428 # <i>emerge -p xinetd</i>
429 # <i>emerge xinetd</i>
430 # <i>emerge -p netkit-rsh</i>
431 # <i>emerge netkit-rsh</i>
432 </pre>
433
434 <p>
435 Then configure the rsh deamon. Edit your <path>/etc/xinet.d/rsh</path> file.
436 </p>
437
438 <pre caption="rsh">
439 # Adelie Linux Research &amp; Development Center
440 # /etc/xinetd.d/rsh
441
442 service shell
443 {
444 socket_type = stream
445 protocol = tcp
446 wait = no
447 user = root
448 group = tty
449 server = /usr/sbin/in.rshd
450 log_type = FILE /var/log/rsh
451 log_on_success = PID HOST USERID EXIT DURATION
452 log_on_failure = USERID ATTEMPT
453 disable = no
454 }
455 </pre>
456
457 <p>
458 Edit your <path>/etc/hosts.allow</path> to permit rsh connections:
459 </p>
460
461 <pre caption="hosts.allow">
462 # Adelie Linux Research &amp; Development Center
463 # /etc/hosts.allow
464
465 in.rshd:192.168.1.0/255.255.255.0
466 </pre>
467
468 <p>
469 Or you can simply trust your cluster LAN:
470 </p>
471
472 <pre caption="hosts.allow">
473 # Adelie Linux Research &amp; Development Center
474 # /etc/hosts.allow
475
476 ALL:192.168.1.0/255.255.255.0
477 </pre>
478
479 <p>
480 Finally, configure host authentification from <path>/etc/hosts.equiv</path>.
481 </p>
482
483 <pre caption="hosts.equiv">
484 # Adelie Linux Research &amp; Development Center
485 # /etc/hosts.equiv
486
487 master
488 node01
489 node02
490 </pre>
491
492 <p>
493 And, add xinetd to your default runlevel:
494 </p>
495
496 <pre caption="Adding xinetd to the default runlevel">
497 # <i>rc-update add xinetd default</i>
498 </pre>
499
500 </body>
501 </section>
502 <section>
503 <title>NTP</title>
504 <body>
505
506 <p>
507 The Network Time Protocol (NTP) is used to synchronize the time of a computer
508 client or server to another server or reference time source, such as a radio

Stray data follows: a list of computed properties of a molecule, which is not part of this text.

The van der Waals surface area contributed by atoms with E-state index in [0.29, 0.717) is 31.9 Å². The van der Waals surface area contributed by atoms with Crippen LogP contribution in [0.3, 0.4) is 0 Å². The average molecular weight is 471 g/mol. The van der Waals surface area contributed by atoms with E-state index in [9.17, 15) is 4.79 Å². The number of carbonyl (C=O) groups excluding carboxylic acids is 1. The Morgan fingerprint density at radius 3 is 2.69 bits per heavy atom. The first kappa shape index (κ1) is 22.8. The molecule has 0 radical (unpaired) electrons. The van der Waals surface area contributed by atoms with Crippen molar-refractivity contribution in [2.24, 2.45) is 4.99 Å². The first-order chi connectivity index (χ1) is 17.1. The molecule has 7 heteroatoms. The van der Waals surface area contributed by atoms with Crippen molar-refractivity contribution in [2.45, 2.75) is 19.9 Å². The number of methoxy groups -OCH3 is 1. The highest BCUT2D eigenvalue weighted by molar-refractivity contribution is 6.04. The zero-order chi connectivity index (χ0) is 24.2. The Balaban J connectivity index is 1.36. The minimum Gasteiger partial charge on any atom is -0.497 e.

509 or satellite receiver or modem. It provides accuracies typically within a
510 millisecond on LANs and up to a few tens of milliseconds on WANs relative to
511 Coordinated Universal Time (UTC) via a Global Positioning Service (GPS)
512 receiver, for example. Typical NTP configurations utilize multiple redundant
513 servers and diverse network paths in order to achieve high accuracy and
514 reliability.
515 </p>
516
517 <p>
518 Select a NTP server geographically close to you from <uri
519 link="http://www.eecis.udel.edu/~mills/ntp/servers.html">Public NTP Time
520 Servers</uri>, and configure your <path>/etc/conf.d/ntp</path> and
521 <path>/etc/ntp.conf</path> files on the master node.
522 </p>
523
524 <pre caption="Master /etc/conf.d/ntp">
525 # Copyright 1999-2002 Gentoo Technologies, Inc.
526 # Distributed under the terms of the GNU General Public License v2
527 # /etc/conf.d/ntpd
528
529 # NOTES:
530 # - NTPDATE variables below are used if you wish to set your
531 # clock when you start the ntp init.d script
532 # - make sure that the NTPDATE_CMD will close by itself ...
533 # the init.d script will not attempt to kill/stop it
534 # - ntpd will be used to maintain synchronization with a time
535 # server regardless of what NTPDATE is set to
536 # - read each of the comments above each of the variable
537
538 # Comment this out if you dont want the init script to warn
539 # about not having ntpdate setup
540 NTPDATE_WARN="n"
541
542 # Command to run to set the clock initially
543 # Most people should just uncomment this line ...
544 # however, if you know what you're doing, and you
545 # want to use ntpd to set the clock, change this to 'ntpd'
546 NTPDATE_CMD="ntpdate"
547
548 # Options to pass to the above command
549 # Most people should just uncomment this variable and
550 # change 'someserver' to a valid hostname which you
551 # can aquire from the URL's below
552 NTPDATE_OPTS="-b ntp1.cmc.ec.gc.ca"
553
554 ##
555 # A list of available servers is available here:
556 # http://www.eecis.udel.edu/~mills/ntp/servers.html
557 # Please follow the rules of engagement and use a
558 # Stratum 2 server (unless you qualify for Stratum 1)
559 ##
560
561 # Options to pass to the ntpd process that will *always* be run
562 # Most people should not uncomment this line ...
563 # however, if you know what you're doing, feel free to tweak
564 #NTPD_OPTS=""
565
566 </pre>
567
568 <p>
569 Edit your <path>/etc/ntp.conf</path> file on the master to setup an external
570 synchronization source:
571 </p>
572
573 <pre caption="Master ntp.conf">
574 # Adelie Linux Research &amp; Development Center
575 # /etc/ntp.conf
576
577 # Synchronization source #1
578 server ntp1.cmc.ec.gc.ca
579 restrict ntp1.cmc.ec.gc.ca